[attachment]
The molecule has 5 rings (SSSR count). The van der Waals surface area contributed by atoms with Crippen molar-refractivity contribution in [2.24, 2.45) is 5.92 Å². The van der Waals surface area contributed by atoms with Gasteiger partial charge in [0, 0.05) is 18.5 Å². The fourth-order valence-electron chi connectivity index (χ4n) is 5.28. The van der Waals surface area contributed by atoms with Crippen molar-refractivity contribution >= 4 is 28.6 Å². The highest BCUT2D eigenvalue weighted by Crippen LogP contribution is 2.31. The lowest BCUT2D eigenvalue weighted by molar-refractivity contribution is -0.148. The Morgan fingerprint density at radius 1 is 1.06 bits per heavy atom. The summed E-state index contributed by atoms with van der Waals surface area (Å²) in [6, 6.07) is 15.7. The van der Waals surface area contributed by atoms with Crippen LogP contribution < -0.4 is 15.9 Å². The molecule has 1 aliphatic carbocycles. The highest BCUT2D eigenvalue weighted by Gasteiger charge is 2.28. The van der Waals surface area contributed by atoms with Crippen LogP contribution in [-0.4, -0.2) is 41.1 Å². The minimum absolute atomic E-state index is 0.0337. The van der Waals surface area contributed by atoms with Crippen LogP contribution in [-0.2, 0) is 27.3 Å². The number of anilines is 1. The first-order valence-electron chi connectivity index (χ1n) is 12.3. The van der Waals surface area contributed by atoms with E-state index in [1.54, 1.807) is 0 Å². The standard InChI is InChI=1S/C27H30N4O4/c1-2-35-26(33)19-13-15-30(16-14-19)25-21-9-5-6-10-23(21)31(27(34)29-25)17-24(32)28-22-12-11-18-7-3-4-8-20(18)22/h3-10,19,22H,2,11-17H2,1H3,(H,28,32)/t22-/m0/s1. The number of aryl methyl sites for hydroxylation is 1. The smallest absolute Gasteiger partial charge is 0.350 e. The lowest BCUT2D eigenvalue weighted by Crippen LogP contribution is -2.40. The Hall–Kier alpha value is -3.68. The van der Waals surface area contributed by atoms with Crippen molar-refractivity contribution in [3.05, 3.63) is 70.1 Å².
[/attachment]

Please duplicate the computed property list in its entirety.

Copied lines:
The molecule has 5 rings (SSSR count). The van der Waals surface area contributed by atoms with Crippen molar-refractivity contribution in [2.24, 2.45) is 5.92 Å². The van der Waals surface area contributed by atoms with Gasteiger partial charge in [0, 0.05) is 18.5 Å². The fourth-order valence-electron chi connectivity index (χ4n) is 5.28. The van der Waals surface area contributed by atoms with Crippen molar-refractivity contribution >= 4 is 28.6 Å². The highest BCUT2D eigenvalue weighted by Crippen LogP contribution is 2.31. The lowest BCUT2D eigenvalue weighted by molar-refractivity contribution is -0.148. The Morgan fingerprint density at radius 1 is 1.06 bits per heavy atom. The summed E-state index contributed by atoms with van der Waals surface area (Å²) in [6, 6.07) is 15.7. The van der Waals surface area contributed by atoms with Crippen LogP contribution < -0.4 is 15.9 Å². The molecule has 1 aliphatic carbocycles. The highest BCUT2D eigenvalue weighted by Gasteiger charge is 2.28. The van der Waals surface area contributed by atoms with Crippen LogP contribution in [-0.4, -0.2) is 41.1 Å². The minimum absolute atomic E-state index is 0.0337. The van der Waals surface area contributed by atoms with Crippen LogP contribution in [-0.2, 0) is 27.3 Å². The number of anilines is 1. The first-order valence-electron chi connectivity index (χ1n) is 12.3. The van der Waals surface area contributed by atoms with E-state index in [1.54, 1.807) is 0 Å². The standard InChI is InChI=1S/C27H30N4O4/c1-2-35-26(33)19-13-15-30(16-14-19)25-21-9-5-6-10-23(21)31(27(34)29-25)17-24(32)28-22-12-11-18-7-3-4-8-20(18)22/h3-10,19,22H,2,11-17H2,1H3,(H,28,32)/t22-/m0/s1. The number of aryl methyl sites for hydroxylation is 1. The smallest absolute Gasteiger partial charge is 0.350 e. The lowest BCUT2D eigenvalue weighted by Crippen LogP contribution is -2.40. The Hall–Kier alpha value is -3.68. The van der Waals surface area contributed by atoms with Crippen molar-refractivity contribution in [3.05, 3.63) is 70.1 Å².